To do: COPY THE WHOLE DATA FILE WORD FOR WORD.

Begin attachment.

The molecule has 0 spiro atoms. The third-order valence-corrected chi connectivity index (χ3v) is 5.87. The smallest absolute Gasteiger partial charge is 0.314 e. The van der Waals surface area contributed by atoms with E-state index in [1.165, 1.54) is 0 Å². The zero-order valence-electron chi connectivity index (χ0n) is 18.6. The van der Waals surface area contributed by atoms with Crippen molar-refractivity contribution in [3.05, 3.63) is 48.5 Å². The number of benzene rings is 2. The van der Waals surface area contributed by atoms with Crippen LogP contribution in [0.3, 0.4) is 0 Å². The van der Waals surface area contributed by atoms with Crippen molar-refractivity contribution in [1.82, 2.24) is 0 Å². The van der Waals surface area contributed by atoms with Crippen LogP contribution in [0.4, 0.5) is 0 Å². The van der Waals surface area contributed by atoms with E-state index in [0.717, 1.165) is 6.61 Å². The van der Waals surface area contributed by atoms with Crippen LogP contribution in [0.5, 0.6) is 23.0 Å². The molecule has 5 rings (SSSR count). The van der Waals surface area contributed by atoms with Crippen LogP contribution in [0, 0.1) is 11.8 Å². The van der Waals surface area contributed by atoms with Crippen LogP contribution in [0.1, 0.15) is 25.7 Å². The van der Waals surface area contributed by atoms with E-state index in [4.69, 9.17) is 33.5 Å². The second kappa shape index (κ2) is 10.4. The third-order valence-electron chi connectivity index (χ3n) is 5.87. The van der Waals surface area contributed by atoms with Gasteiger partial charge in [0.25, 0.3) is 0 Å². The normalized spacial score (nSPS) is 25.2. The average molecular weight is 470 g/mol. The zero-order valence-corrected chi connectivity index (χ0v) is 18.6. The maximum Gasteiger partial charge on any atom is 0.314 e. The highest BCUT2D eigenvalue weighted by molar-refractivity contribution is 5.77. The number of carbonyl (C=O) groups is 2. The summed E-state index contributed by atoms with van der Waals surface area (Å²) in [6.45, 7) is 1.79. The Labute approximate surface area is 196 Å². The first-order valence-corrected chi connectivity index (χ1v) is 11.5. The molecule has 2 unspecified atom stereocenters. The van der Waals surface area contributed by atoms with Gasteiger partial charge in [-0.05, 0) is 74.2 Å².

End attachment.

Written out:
The molecule has 0 spiro atoms. The third-order valence-corrected chi connectivity index (χ3v) is 5.87. The smallest absolute Gasteiger partial charge is 0.314 e. The van der Waals surface area contributed by atoms with E-state index in [1.165, 1.54) is 0 Å². The zero-order valence-electron chi connectivity index (χ0n) is 18.6. The van der Waals surface area contributed by atoms with Crippen molar-refractivity contribution in [3.05, 3.63) is 48.5 Å². The number of benzene rings is 2. The van der Waals surface area contributed by atoms with Crippen LogP contribution in [0.3, 0.4) is 0 Å². The van der Waals surface area contributed by atoms with Crippen molar-refractivity contribution in [1.82, 2.24) is 0 Å². The van der Waals surface area contributed by atoms with Crippen LogP contribution in [0.4, 0.5) is 0 Å². The van der Waals surface area contributed by atoms with E-state index in [0.717, 1.165) is 6.61 Å². The van der Waals surface area contributed by atoms with Crippen LogP contribution in [0.5, 0.6) is 23.0 Å². The molecule has 5 rings (SSSR count). The van der Waals surface area contributed by atoms with Crippen LogP contribution in [0, 0.1) is 11.8 Å². The van der Waals surface area contributed by atoms with Crippen LogP contribution in [0.1, 0.15) is 25.7 Å². The van der Waals surface area contributed by atoms with E-state index in [4.69, 9.17) is 33.5 Å². The second kappa shape index (κ2) is 10.4. The third-order valence-electron chi connectivity index (χ3n) is 5.87. The van der Waals surface area contributed by atoms with Gasteiger partial charge in [0.25, 0.3) is 0 Å². The normalized spacial score (nSPS) is 25.2. The average molecular weight is 470 g/mol. The zero-order valence-corrected chi connectivity index (χ0v) is 18.6. The maximum Gasteiger partial charge on any atom is 0.314 e. The highest BCUT2D eigenvalue weighted by molar-refractivity contribution is 5.77. The number of carbonyl (C=O) groups is 2. The summed E-state index contributed by atoms with van der Waals surface area (Å²) in [6.45, 7) is 1.79. The Labute approximate surface area is 196 Å². The first-order valence-corrected chi connectivity index (χ1v) is 11.5. The molecule has 2 unspecified atom stereocenters. The van der Waals surface area contributed by atoms with Gasteiger partial charge in [-0.05, 0) is 74.2 Å².